The evangelist equation: How to get your customers to fill your sales funnel for you

My hammock gave out in the spring of 2010. Squirrels had ravaged it while preparing nests for the previous winter. I’ve been meaning to replace that hammock but last summer was busy and wet (not conducive to “hammocking”). So yesterday I went outside and realized that the weather was perfect but I remained hammockless.

I posted on Facebook: “It’s beer-and-hammock weather. Sadly, I’m out of beer and my hammock was eaten by squirrels.

Seconds later, a friend messaged me and told me that she had just bought a hammock for her husband. She briefly described it and sent me a link to the seller’s website. Within minutes of posting my sad status, the sale was closed. I’ll be picking up a hammock from this importer this weekend!


My friend was first a hammock Customer. She had purchased the hammock, was happy with the quality and price and service. Then, she became an Evangelist by sharing her success story with me. I will (shortly) become a Customer by purchasing a hammock.

This hammock importer’s hammocks have now become more profitable because she didn’t have to spend time and effort and money marketing and selling to me. I’m already in her sales funnel and I’m basically sold; it’s just a transactional issue at this point. My friend’s advice was enough to compel me toward a buying action.

Turning your Customers into Evangelists is critical for your business. Rather than expend the costly effort of marketing and selling to every single Customer, you can turn your Customers into an army of marketers and sellers who are working on your behalf.

Here’s how to do that:


The right combination of elements need to be present in order for a Customer to become an Evangelist… and not just an Evangelist but an effective one that actually closes the deal for you. Those elements come together in the following equation:

Effective Evangelism = Trust + Satisfaction + Shareability

Where Satisfaction = Problem Solved + Perceived Value + Satisfaction with Service
And Shareability = Ease of Sharing + Context

Here’s what those equation components mean:

  • Trust: Trust needs to be established between the Evangelist and the prospective Customer. In order for the prospective Customer to act on the advice of the Evangelist, there needs to be a foundation of agreement between the two. In my situation, I know my friend is a very careful shopper who thoroughly researches everything before she buys.
  • Satisfaction: Satisfaction is actually made up of three components: (1) the problem was solved; (2) a sense of value was perceived between the price of the product and the degree to which it solved the problem; (3) a sense of satisfaction with the service received during the process.
  • Shareability: Shareability is made up of two components: (1) how easy it is to talk about your product or service in relation to the problem; (2) the context in which an Evangelist has an opportunity to share.

When all of those components are present, an Evangelist can effectively talk about your product or service with their friends and their friends will act on the Evangelist’s advice.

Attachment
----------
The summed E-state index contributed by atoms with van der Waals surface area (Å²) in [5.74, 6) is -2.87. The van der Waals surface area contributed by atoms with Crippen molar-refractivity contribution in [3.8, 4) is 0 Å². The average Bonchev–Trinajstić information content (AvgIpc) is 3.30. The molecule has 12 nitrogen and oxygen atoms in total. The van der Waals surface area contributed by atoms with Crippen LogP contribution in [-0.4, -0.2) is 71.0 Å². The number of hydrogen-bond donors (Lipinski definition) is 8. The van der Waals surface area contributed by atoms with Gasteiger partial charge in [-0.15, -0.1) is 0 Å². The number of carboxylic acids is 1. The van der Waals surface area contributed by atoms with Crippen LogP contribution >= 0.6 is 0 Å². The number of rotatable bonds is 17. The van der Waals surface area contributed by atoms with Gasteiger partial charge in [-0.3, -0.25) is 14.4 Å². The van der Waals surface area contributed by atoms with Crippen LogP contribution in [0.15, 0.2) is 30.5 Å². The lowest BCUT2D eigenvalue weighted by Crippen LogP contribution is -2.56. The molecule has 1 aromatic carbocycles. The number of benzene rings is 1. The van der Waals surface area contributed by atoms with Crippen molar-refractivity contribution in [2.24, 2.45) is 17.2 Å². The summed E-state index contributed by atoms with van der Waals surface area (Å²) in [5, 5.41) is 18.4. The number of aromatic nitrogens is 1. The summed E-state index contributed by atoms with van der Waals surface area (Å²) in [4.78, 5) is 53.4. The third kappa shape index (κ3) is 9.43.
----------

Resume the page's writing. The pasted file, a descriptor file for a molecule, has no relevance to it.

If any components are missing, your Evangelists might still share but the likelihood of success diminishes with each missing component. For example, a recommendation on Twitter about a great soup restaurant is still Evangelism but might not result in any new Customers if there is no trust between the tweeter and their followers or if there was no context for the recommendation.


The truth is, you can’t control every part of the equation. You have little influence over the trust established between an Evangelist and their network. And, you have little influence over the context in which your Evangelist shares.

But, you do have a lot of influence over the other parts of the equation — the components that make up Satisfaction (Problem Solved, Perceived Value, and Satisfaction with Service), as well as one of the components that make up Shareability (Ease of Sharing).

Creating an army of Evangelists to help you market and sell your business is done by looking at each of the following components and improving/increasing each component:

  • Solving problems: Your product or service solves a problem or fulfills a need, even if you don’t think it does. Figure out what the problem or need is and make it clearer in your marketing.
  • Providing value: Customers who feel that they got ripped off will never return. Customers who feel that they got exactly what they paid for might return or they might not return. But Customers who feel that they got more than they paid for will be far more likely to buy again and turn into Evangelists.
  • Satisfying with service: Like the above component, Customers who feel that they received poor service will never return. Customers who feel like they received “normal” service may or may not return. But Customers who were surprised at how good the service was will buy again and turn into Evangelists.
  • Making your product or service easy to explain: Use clear, compelling, picture-words in your marketing, and use the same messages over and over. Make your business name and your web domain easy to talk about and share. Spread your presence around the web (Facebook, Twitter, etc.) so that people can share you far more easily.

The equation to turn your Customers into Evangelists is pretty simple. And it is made up of several components, many of which you have a considerable amount of influence over. The time and energy you invest into these components will be an investment into creating Evangelists who will fill your sales funnel for you.

Published by Aaron Hoos

Aaron Hoos is a writer, strategist, and investor who builds and optimizes profitable sales funnels. He is the author of The Sales Funnel Bible and other books.

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